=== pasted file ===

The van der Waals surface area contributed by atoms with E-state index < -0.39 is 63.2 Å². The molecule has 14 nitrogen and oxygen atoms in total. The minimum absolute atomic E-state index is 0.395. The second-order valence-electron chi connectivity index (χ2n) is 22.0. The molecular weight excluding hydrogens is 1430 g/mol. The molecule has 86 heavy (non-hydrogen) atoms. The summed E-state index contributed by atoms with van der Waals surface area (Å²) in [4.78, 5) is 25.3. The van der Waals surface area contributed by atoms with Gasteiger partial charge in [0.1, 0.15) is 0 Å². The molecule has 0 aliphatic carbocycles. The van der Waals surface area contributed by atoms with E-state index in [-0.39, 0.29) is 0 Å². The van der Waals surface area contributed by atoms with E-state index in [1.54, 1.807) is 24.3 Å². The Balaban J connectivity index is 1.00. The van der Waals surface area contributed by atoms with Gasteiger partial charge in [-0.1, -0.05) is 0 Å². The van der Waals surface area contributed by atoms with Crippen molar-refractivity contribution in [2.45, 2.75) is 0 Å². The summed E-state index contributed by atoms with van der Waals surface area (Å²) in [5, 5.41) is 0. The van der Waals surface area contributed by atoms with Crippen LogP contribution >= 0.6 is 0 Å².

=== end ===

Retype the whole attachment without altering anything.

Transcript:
The van der Waals surface area contributed by atoms with E-state index < -0.39 is 63.2 Å². The molecule has 14 nitrogen and oxygen atoms in total. The minimum absolute atomic E-state index is 0.395. The second-order valence-electron chi connectivity index (χ2n) is 22.0. The molecular weight excluding hydrogens is 1430 g/mol. The molecule has 86 heavy (non-hydrogen) atoms. The summed E-state index contributed by atoms with van der Waals surface area (Å²) in [4.78, 5) is 25.3. The van der Waals surface area contributed by atoms with Gasteiger partial charge in [0.1, 0.15) is 0 Å². The molecule has 0 aliphatic carbocycles. The van der Waals surface area contributed by atoms with E-state index in [-0.39, 0.29) is 0 Å². The van der Waals surface area contributed by atoms with E-state index in [1.54, 1.807) is 24.3 Å². The Balaban J connectivity index is 1.00. The van der Waals surface area contributed by atoms with Gasteiger partial charge in [-0.1, -0.05) is 0 Å². The van der Waals surface area contributed by atoms with Crippen molar-refractivity contribution in [2.45, 2.75) is 0 Å². The summed E-state index contributed by atoms with van der Waals surface area (Å²) in [5, 5.41) is 0. The van der Waals surface area contributed by atoms with Crippen LogP contribution >= 0.6 is 0 Å².